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Boston Parks invites Bostonians to participate in Franklin Park Action Plan survey

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Parks and Recreation

The survey is available through April 2.

The Boston Parks and Recreation Department today announced that an online survey is available for members of the public to provide input on preliminary designs for an Action Plan being developed for Franklin Park, Boston’s largest park at 527 acres and the anchor of Frederick Law Olmsted’s Emerald Necklace. These designs are presented by project planners, based on three community workshops hosted by the Boston Parks and Recreation Department. Feedback provided through the survey will help the team refine design proposals and will inform priorities for implementation planning in the final phase of the project. The survey is available on the project website.

The recommendations, which were informed by feedback from community members through this process, are framed by four major themes. During the workshops, planners shared a preview of preliminary design ideas for Franklin Park as well as opportunities for attendees to inform the team’s design decisions by sharing ideas and feedback. The recommendations include:

Clarify movement:

The recommendation is to elevate multi-modal routes for bikes and pedestrians throughout the park. Central to this concept is a proposal for Circuit Drive, which will be transformed into a pedestrian and bicycle-only loop through the park. Eliminating car traffic on Circuit Drive improves safety, movement, and access throughout the park.

Existing conditions along circuit drive (top) and proposed walking and cycling loop (bottom)

Amplify magnet destinations:

This recommendation reimagines four beloved areas of Franklin Park, including The Playstead, Ellicottdale near the Shattuck Hospital, Peabody Circle at the park’s main entrance, and the current Maintenance Yard. The proposals include site improvements, increased access, and programming.

Current photo of Peabody Circle (top) and a welcoming entrance proposed along Blue Hill Avenue near the Zoo’s Zebra Entrance (bottom)

Connect and Activate Park Edges:

This recommendation considers ways to enhance or increase relationships between the park and its neighborhoods. This includes strategies to increase access through new and improved park entrances, making the park edge an inviting and comfortable place.

Unify the Park.

This recommendation identifies opportunities to connect the park physically and ecologically, including the park’s woodlands. This will require invasive management and selective clearing to increase biodiversity and cultivate a new generation of canopy trees. Additional proposals focus on increasing habitat diversity and improving stormwater management with buffer planting of meadow and understory flowering and fruiting plants, largely missing in the park landscape today. Proactive care of the park’s heritage trees, many of which date to the 19th century, is also highlighted as a management priority.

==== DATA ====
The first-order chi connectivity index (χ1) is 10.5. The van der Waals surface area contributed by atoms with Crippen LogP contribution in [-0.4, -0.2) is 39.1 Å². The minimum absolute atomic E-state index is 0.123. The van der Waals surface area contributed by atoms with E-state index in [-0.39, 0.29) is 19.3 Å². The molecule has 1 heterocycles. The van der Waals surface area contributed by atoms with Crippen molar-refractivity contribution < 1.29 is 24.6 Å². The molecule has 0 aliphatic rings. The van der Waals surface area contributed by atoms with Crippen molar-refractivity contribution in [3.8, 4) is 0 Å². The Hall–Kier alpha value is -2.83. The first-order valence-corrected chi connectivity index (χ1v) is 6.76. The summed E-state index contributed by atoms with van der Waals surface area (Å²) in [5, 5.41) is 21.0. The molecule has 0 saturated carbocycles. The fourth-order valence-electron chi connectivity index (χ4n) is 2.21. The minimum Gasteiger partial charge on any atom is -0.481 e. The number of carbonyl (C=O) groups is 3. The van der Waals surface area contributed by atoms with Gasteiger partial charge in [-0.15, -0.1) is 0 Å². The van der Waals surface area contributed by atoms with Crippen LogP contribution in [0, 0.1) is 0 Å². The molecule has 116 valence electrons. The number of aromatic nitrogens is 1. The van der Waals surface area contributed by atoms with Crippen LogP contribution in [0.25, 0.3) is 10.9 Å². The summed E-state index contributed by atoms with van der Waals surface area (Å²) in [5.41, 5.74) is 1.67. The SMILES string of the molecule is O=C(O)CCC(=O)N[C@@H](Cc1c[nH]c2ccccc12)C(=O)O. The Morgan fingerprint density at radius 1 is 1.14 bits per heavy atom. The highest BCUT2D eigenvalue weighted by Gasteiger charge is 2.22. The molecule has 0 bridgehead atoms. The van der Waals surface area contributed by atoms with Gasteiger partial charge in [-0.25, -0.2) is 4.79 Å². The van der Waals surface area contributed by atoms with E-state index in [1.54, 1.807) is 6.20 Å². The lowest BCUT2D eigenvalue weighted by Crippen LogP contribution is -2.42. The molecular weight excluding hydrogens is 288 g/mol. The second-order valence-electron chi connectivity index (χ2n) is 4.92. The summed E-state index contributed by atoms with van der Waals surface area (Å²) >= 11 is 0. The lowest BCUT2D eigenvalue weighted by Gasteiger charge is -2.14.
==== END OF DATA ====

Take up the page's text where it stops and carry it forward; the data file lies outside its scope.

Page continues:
“More than 360 park neighbors and users attended our third round of public workshops on March 10,” noted Boston Parks Commissioner Ryan Woods. “These participants viewed the public presentation and took part in breakout room discussions with the design team, Boston Parks and Recreation staff, and members of the Franklin Park Coalition and Emerald Necklace Conservancy. We encourage park users to add their voices through the Franklin Park Action Plan survey as we map out the future of this historic landmark.”

“Franklin Park is a treasured resource for the neighboring communities and for the City of Boston. The design team strives to build on the park’s current strengths—it is so well-loved today—and to help the park work even harder for the community,” said John Kett, managing principal of design firm Reed Hilderbrand. “Rooted in Frederick Law Olmsted’s original goals of the park as a place for everyday encounters, we hope to unify the park and make stronger connections between the park and its adjacent communities. With these improvements, the park users will once again take center stage, with increased opportunity to move throughout the park and to take better advantage of all that it has to offer. We want to hear from as many people as we can to ensure that we are meeting the aspiration set forth by the City: a park that continues to be open and welcoming to all who visit.”

The 10-minute survey is open until April 2 on the project website. Individuals can also find resources, including a recording of the most recent meeting, a PDF of the full presentation, and a summary slide deck. For free interpretation and translation services, please contact Lauren Bryant at Lauren.Bryant@Boston.gov or 617-961-3019

Following the previous announcement of the revitalization of Franklin Park with the sale of the Winthrop Square Garage, the Boston Parks and Recreation Department launched a new action plan for the park. This includes $23 million for the project budget and $5 million for a maintenance and programming endowment. The project team consists of landscape architects, planners, ecologists, and community engagement experts to create a community-driven action plan for an engaging and diverse Franklin Park.

Existing condition of Ellicottdale (top) and proposed flexible open lawns, meadows, nature trails, and improved pathways to Scarboro and Schoolmaster Hills (bottom)
 

The Playstead now (top) and proposed improvements, including rejuvenated sports fields, increased access to White Stadium, and gathering areas, including new pavilions at The Overlook (bottom)